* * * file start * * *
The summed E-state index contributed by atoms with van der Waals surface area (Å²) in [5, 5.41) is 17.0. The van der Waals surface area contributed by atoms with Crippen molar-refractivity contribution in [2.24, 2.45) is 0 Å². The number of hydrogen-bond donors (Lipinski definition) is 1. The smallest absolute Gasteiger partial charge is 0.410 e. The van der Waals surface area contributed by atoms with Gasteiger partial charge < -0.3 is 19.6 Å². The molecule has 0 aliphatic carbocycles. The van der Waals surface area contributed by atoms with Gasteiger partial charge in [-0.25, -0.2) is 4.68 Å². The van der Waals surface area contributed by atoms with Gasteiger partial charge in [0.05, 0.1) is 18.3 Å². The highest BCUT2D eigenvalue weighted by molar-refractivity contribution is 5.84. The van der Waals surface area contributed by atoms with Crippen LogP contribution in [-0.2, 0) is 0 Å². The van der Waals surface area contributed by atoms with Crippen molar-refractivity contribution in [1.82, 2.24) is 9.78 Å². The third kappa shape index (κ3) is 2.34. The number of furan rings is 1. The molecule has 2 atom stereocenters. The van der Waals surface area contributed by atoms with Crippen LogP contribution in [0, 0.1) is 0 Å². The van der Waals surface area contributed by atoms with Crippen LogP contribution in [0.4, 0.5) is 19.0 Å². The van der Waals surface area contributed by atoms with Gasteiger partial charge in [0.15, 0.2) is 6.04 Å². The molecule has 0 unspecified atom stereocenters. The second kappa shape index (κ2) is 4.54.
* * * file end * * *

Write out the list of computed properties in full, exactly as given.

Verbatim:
The summed E-state index contributed by atoms with van der Waals surface area (Å²) in [5, 5.41) is 17.0. The van der Waals surface area contributed by atoms with Crippen molar-refractivity contribution in [2.24, 2.45) is 0 Å². The number of hydrogen-bond donors (Lipinski definition) is 1. The smallest absolute Gasteiger partial charge is 0.410 e. The van der Waals surface area contributed by atoms with Gasteiger partial charge < -0.3 is 19.6 Å². The molecule has 0 aliphatic carbocycles. The van der Waals surface area contributed by atoms with Gasteiger partial charge in [-0.25, -0.2) is 4.68 Å². The van der Waals surface area contributed by atoms with Gasteiger partial charge in [0.05, 0.1) is 18.3 Å². The highest BCUT2D eigenvalue weighted by molar-refractivity contribution is 5.84. The van der Waals surface area contributed by atoms with Crippen LogP contribution in [-0.2, 0) is 0 Å². The van der Waals surface area contributed by atoms with Crippen molar-refractivity contribution in [1.82, 2.24) is 9.78 Å². The third kappa shape index (κ3) is 2.34. The number of furan rings is 1. The molecule has 2 atom stereocenters. The van der Waals surface area contributed by atoms with Crippen LogP contribution in [0, 0.1) is 0 Å². The van der Waals surface area contributed by atoms with Crippen LogP contribution in [0.4, 0.5) is 19.0 Å². The van der Waals surface area contributed by atoms with Gasteiger partial charge in [0.15, 0.2) is 6.04 Å². The molecule has 0 unspecified atom stereocenters. The second kappa shape index (κ2) is 4.54.